Impurity-induced layer disordering or layer intermixing in AlGaAs heterostructures and superlattices is well known. Deppe, et al, Atom Diffusion and Impurity-Induced Layer Disordering in Quantum Well III-V Semiconductor Heterostructures, J. Appl. Phys. 64(12), December 1988, shows that impurity-induced layer disordering has developed into an important method for laterally confined quantum well heterostructure device fabrication as well as laser diode structures and passive waveguides. W. D. Laidig, et al, Appl. Phys. Lett. 38, 776 (1981) showed that AlAs-GaAs superlattices exhibit intermixing when zinc is introduced into the superlattice followed by annealing to produce a homogeneous material with an averaged aluminum concentration. The introduction of zinc reduced the annealing temperature at which superlattice intermixing occurs. Others have introduced such p-type or n-type dopants as silicon, germanium, sulfur, tin, selenium, beryllium and magnesium to produce lattice disordering of superlattices by in-diffusion or ion implantation. Mechanisms for impurity-induced layer disordering in AlGaAs-GaAs quantum well heterostructures are also known in the art. Impurity-induced layer disordering in these structures have produced large increases in aluminum and gallium self-diffusion rates due to the presence of large concentrations of impurities. It has been theorized that the increase in aluminum and gallium self-diffusion is due to charged Column III and Column V vacancies. Another theory based on annealing experiments on doped and undoped AlGaAs/GaAs superlattices under ambient conditions with varying gallium and arsenic partial pressures is that Column III vacancies and Column III interstitials are responsible for increased aluminum and gallium diffusion when large concentrations of impurities are present. A principal disadvantage of impurity-induced layer disordering is the temperature required to induce intermixing. For AlGaAs/GaAs superlattices diffused with the most common n-type dopant, namely silicon, temperatures on the order of 800° C. are required to induce complete intermixing. While much interdiffusion occurs where the silicon diffusion is confined to certain regions by lithography, some intermixing will also occur between the AlGaAs and GaAs layers in the undoped regions at these relatively high temperatures. This intermixing in the undoped regions alters the shape of the potential well and results in a shift of the energy levels in the quantum well. An additional difficulty with high temperature impurity-induced layer disordering processes with silicon is that lateral diffusion is significant which makes defining narrow regions very difficult. In addition, the introduction of silicon into the superlattice by ion implantation can result in the creation of large concentrations of defects. Annealing at high temperatures usually does not completely remove these defects. Such defects can behave as deep level traps and have deleterious consequences on the electrical performance of the devices.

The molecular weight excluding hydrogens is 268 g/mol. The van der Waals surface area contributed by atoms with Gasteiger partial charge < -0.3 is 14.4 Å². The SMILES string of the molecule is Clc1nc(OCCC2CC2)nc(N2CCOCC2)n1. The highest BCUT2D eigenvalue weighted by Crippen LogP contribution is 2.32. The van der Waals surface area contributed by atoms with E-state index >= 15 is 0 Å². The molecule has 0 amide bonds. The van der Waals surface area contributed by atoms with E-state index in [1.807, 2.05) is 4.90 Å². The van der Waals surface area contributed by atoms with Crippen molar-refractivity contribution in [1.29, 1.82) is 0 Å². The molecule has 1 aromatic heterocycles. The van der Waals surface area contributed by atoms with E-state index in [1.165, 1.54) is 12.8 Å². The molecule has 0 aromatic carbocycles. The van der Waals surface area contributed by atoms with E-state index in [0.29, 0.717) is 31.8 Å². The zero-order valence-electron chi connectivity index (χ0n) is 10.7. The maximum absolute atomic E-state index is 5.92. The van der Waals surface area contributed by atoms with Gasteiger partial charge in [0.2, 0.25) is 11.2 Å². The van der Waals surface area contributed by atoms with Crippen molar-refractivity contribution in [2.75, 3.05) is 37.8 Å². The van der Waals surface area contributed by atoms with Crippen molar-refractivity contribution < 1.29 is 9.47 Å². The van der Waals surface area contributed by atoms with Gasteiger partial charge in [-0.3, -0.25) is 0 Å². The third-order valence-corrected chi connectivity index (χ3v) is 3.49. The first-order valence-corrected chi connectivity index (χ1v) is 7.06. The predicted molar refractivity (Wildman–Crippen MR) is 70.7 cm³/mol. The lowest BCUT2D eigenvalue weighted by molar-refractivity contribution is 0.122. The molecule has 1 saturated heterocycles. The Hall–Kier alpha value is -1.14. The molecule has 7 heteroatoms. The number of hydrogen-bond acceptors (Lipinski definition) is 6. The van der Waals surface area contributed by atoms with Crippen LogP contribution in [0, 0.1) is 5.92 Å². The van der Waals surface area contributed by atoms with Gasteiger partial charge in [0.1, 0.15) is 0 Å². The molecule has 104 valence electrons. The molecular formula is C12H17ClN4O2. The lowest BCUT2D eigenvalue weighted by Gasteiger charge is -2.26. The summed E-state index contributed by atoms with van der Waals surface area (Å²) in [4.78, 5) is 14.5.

SUMMARY OF THE INVENTION